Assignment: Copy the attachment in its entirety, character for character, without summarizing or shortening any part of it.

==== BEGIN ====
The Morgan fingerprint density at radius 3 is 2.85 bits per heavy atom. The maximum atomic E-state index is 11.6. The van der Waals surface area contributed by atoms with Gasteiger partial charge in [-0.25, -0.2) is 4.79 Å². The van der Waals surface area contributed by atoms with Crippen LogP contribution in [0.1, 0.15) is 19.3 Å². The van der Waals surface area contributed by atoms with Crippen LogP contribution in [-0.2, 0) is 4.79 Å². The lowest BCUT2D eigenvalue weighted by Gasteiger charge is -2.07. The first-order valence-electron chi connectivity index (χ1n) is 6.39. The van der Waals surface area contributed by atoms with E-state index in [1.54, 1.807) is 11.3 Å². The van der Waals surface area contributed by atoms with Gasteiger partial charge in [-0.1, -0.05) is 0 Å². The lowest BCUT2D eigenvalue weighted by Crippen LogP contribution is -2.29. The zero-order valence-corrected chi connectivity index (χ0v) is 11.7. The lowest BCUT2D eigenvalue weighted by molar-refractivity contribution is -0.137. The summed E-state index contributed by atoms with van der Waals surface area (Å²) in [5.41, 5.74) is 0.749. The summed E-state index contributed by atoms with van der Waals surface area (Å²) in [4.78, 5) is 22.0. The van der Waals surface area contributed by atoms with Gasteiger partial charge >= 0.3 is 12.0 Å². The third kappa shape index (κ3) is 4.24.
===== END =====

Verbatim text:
The Morgan fingerprint density at radius 3 is 2.85 bits per heavy atom. The maximum atomic E-state index is 11.6. The van der Waals surface area contributed by atoms with Gasteiger partial charge in [-0.25, -0.2) is 4.79 Å². The van der Waals surface area contributed by atoms with Crippen LogP contribution in [0.1, 0.15) is 19.3 Å². The van der Waals surface area contributed by atoms with Crippen LogP contribution in [-0.2, 0) is 4.79 Å². The lowest BCUT2D eigenvalue weighted by Gasteiger charge is -2.07. The first-order valence-electron chi connectivity index (χ1n) is 6.39. The van der Waals surface area contributed by atoms with E-state index in [1.54, 1.807) is 11.3 Å². The van der Waals surface area contributed by atoms with Gasteiger partial charge in [-0.1, -0.05) is 0 Å². The lowest BCUT2D eigenvalue weighted by Crippen LogP contribution is -2.29. The zero-order valence-corrected chi connectivity index (χ0v) is 11.7. The lowest BCUT2D eigenvalue weighted by molar-refractivity contribution is -0.137. The summed E-state index contributed by atoms with van der Waals surface area (Å²) in [5.41, 5.74) is 0.749. The summed E-state index contributed by atoms with van der Waals surface area (Å²) in [4.78, 5) is 22.0. The van der Waals surface area contributed by atoms with Gasteiger partial charge >= 0.3 is 12.0 Å². The third kappa shape index (κ3) is 4.24.